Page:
Of all the law enforcement agencies in Maricopa County that Phoenix New Times contacted, only four disclosed how many of their employees have received COVID-19 vaccinations: the Phoenix Police Department, the Gilbert Police Department, the Buckeye Police Department, and the Maricopa County Sheriff's Office (MCSO). Staff at the City of Goodyear indicated that they were working to obtain the figures, while the rest either didn't respond or stated that they weren't tracking employee vaccination rates.
Here's what the numbers look like as of Friday, August 27.
Phoenix Police Department: Around 34 percent of the Phoenix Police Department's employees have been vaccinated, according to Dan Wilson, a spokesperson for the City of Phoenix. Wilson wrote in an email that 1,373 of the department's 3,954 total employees have presented proof of vaccination. Vaccinated employees in the department received a "$75 safety award" and potential prize winnings in a sweepstakes contest. (The prizes include airline tickets and a Phoenix Suns jersey signed by star player Devin Booker.)
Maricopa County Sheriff's Office: Around 36 percent of MCSO employees have been vaccinated. Norma Gutierrez-Deorta, a spokesperson for MCSO, wrote in an email that 1,187 out of 3,211 employees have been fully vaccinated.
Gilbert Police Department: Just 31 percent of the Gilbert Police Department has been vaccinated — though Brenda Carrasco, a spokesperson for the department, noted that the number only includes officers that were vaccinated through clinics sponsored by the Town of Gilbert.
Buckeye Police Department: Buckeye is doing much better, with a 50 percent vaccination rate among its 144 employees, according to Bob Sanders, a spokesperson for the department. Sanders added that the city of Buckeye is not offering any kind of incentives to department employees to get vaccinated.
Overall, law enforcement rates lag behind Maricopa County's vaccination rates. As of August 24, over 62 percent of all adults in the county aged 18 and up have received at least one vaccine dose, according to the County. Statewide, 47 percent of the population is fully vaccinated, with 56 percent of Arizonans having received at least one shot. Perhaps not surprisingly, local police departments also compare unfavorably to public safety agencies in places like New York, where roughly 47 percent of all New York Police Department employees have been vaccinated, according to the New York Times.
The fact that major local law enforcement agencies are reporting worse vaccination statistics than Maricopa County or the state of Arizona as a whole, both of which are trailing the national U.S. vaccination rate, is concerning, some public health and legal experts say, due to the human contact inherent in policing.
"People who don’t get vaccinated are not only endangering themselves, they are endangering others," said Sharona Hoffman, a professor of law and bioethics at Case Western Reserve University in Cleveland. "Policing is a job where you really have the community's welfare in your hands."
"They are directly threatening the health and welfare of children and anyone else who is not vaccinated," Hoffman added. "It really goes contrary to the spirit of the job."
"Obviously, something is going on with the worldview of law enforcement that is different from the general population. Our [Arizona's] vaccination rates among adults are bad enough, but that is extraordinarily bad," said Will Humble, executive director of the Arizona Public Health Association, in reference to the Phoenix Police Department and MCSO vaccination rates. "There is an approved vaccine now. This is a workforce issue. It goes to your mission in the community to set a good example. Your obligation is to not infect others as a public official."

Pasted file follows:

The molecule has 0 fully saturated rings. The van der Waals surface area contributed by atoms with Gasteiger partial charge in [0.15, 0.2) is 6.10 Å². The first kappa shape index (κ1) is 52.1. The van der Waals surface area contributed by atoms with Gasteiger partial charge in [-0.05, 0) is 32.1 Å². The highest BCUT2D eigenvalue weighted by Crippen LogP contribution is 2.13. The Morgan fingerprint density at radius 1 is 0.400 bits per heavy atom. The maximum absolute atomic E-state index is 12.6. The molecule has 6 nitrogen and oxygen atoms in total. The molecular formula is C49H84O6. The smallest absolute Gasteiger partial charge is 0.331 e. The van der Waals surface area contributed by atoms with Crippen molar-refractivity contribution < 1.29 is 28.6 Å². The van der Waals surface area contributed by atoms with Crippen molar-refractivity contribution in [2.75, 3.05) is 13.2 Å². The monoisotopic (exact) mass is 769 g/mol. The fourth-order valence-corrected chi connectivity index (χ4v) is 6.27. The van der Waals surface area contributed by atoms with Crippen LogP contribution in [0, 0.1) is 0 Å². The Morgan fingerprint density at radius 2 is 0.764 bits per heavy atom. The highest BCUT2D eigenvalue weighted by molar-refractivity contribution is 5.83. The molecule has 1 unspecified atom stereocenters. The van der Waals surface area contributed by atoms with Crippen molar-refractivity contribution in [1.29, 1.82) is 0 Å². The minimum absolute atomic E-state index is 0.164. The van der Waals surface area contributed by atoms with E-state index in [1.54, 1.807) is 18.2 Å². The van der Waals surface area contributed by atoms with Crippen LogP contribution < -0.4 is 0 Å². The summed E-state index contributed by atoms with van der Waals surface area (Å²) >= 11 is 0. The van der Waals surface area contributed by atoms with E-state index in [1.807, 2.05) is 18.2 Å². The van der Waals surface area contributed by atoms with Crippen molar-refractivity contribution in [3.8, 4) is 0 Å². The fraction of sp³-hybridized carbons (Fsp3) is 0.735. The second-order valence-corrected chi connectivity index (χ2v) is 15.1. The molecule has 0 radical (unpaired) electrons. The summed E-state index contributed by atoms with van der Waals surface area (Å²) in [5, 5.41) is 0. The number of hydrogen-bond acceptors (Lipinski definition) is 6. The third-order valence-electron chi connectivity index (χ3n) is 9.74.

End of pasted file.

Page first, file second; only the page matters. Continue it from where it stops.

Asked if the City of Phoenix was concerned about lagging vaccination rates among its employees, Wilson said, "City leadership has been consistent in its message to employees encouraging vaccination and will continue to do so." Carrasco pointed to the fact that the Gilbert Police Department's figures don't include employees who got vaccinated at sites other than town-sponsored clinics. Gutierrez-Deorta wrote in an email that Maricopa County Sheriff Paul Penzone has "repeatedly strongly encouraged all employees to get vaccinated."
In a statement to New Times, Michael "Britt" London, president of the Phoenix Law Enforcement Association, the union that represents rank-and-file Phoenix police officers, sidestepped direct questions regarding the low rate of vaccinations within the Phoenix Police Department.
"It is important to note that the vaccination numbers from the City of Phoenix reflect those who voluntarily disclosed that information," London said. "The decision to get vaccinated is up to each individual officer and we respect each officer's right to make that choice."
Meanwhile, many other regional law enforcement agencies have no idea how many of their employees are vaccinated. Those agencies include the Chandler Police Department, the Tempe Police Department, and the Glendale Police Department.
Charles Trapani, a spokesperson for the Mesa Police Department, claimed in an email that the department doesn't track internal vaccination rates due to the 1996 Health Insurance Portability and Accountability Act (HIPAA). But HIPAA only mandates that certain entities, like healthcare providers, health insurance companies, and associated businesses, withhold medical information, according to the U.S. Department of Health and Human Services.
Hoffman, the law and bioethics professor, said the HIPAA excuse doesn't apply: "They [law enforcement agencies] are not healthcare providers or insurers, and in this context, they are acting as employers. HIPAA has nothing to do with it."
When presented with information regarding what HIPAA actually entails, Trapani responded that he is seeking "a response from my Legal [team] to clarify why we do not track vaccinated employees."